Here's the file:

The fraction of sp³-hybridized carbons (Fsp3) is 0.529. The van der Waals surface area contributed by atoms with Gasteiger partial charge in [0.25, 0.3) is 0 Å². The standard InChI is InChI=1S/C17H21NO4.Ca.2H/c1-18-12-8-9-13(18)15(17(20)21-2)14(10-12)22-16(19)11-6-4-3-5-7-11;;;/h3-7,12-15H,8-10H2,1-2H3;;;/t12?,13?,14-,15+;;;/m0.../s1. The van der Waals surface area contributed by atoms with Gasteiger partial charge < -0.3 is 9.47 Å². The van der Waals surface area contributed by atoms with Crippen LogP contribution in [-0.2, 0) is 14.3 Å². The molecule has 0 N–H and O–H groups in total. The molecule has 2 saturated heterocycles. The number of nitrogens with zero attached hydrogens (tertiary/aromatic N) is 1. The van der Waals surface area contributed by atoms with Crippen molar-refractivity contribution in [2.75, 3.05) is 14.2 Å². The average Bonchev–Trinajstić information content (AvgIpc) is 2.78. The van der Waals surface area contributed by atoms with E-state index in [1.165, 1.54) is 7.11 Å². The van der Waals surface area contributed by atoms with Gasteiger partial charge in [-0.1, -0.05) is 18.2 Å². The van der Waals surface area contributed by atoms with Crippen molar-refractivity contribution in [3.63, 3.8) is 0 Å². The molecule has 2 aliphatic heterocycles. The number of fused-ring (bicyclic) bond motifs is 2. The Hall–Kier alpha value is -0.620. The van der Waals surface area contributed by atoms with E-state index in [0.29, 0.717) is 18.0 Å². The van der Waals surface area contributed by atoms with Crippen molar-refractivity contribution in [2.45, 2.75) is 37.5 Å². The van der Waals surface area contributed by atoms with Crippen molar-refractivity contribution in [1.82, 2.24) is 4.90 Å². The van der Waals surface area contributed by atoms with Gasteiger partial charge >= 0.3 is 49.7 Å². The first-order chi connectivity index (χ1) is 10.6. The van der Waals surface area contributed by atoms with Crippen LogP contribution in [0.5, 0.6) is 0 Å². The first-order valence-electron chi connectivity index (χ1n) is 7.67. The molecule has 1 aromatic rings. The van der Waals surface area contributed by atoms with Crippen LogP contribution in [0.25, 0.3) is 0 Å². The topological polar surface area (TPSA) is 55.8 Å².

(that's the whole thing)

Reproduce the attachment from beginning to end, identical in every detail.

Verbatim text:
The fraction of sp³-hybridized carbons (Fsp3) is 0.529. The van der Waals surface area contributed by atoms with Gasteiger partial charge in [0.25, 0.3) is 0 Å². The standard InChI is InChI=1S/C17H21NO4.Ca.2H/c1-18-12-8-9-13(18)15(17(20)21-2)14(10-12)22-16(19)11-6-4-3-5-7-11;;;/h3-7,12-15H,8-10H2,1-2H3;;;/t12?,13?,14-,15+;;;/m0.../s1. The van der Waals surface area contributed by atoms with Gasteiger partial charge < -0.3 is 9.47 Å². The van der Waals surface area contributed by atoms with Crippen LogP contribution in [-0.2, 0) is 14.3 Å². The molecule has 0 N–H and O–H groups in total. The molecule has 2 saturated heterocycles. The number of nitrogens with zero attached hydrogens (tertiary/aromatic N) is 1. The van der Waals surface area contributed by atoms with Crippen molar-refractivity contribution in [2.75, 3.05) is 14.2 Å². The average Bonchev–Trinajstić information content (AvgIpc) is 2.78. The van der Waals surface area contributed by atoms with E-state index in [1.165, 1.54) is 7.11 Å². The van der Waals surface area contributed by atoms with Gasteiger partial charge in [-0.1, -0.05) is 18.2 Å². The van der Waals surface area contributed by atoms with Crippen molar-refractivity contribution in [3.63, 3.8) is 0 Å². The molecule has 2 aliphatic heterocycles. The number of fused-ring (bicyclic) bond motifs is 2. The Hall–Kier alpha value is -0.620. The van der Waals surface area contributed by atoms with E-state index in [0.29, 0.717) is 18.0 Å². The van der Waals surface area contributed by atoms with Crippen molar-refractivity contribution in [2.45, 2.75) is 37.5 Å². The van der Waals surface area contributed by atoms with Crippen molar-refractivity contribution in [1.82, 2.24) is 4.90 Å². The van der Waals surface area contributed by atoms with Gasteiger partial charge >= 0.3 is 49.7 Å². The first-order chi connectivity index (χ1) is 10.6. The van der Waals surface area contributed by atoms with Crippen LogP contribution in [0.5, 0.6) is 0 Å². The first-order valence-electron chi connectivity index (χ1n) is 7.67. The molecule has 1 aromatic rings. The van der Waals surface area contributed by atoms with Crippen LogP contribution in [0.25, 0.3) is 0 Å². The topological polar surface area (TPSA) is 55.8 Å².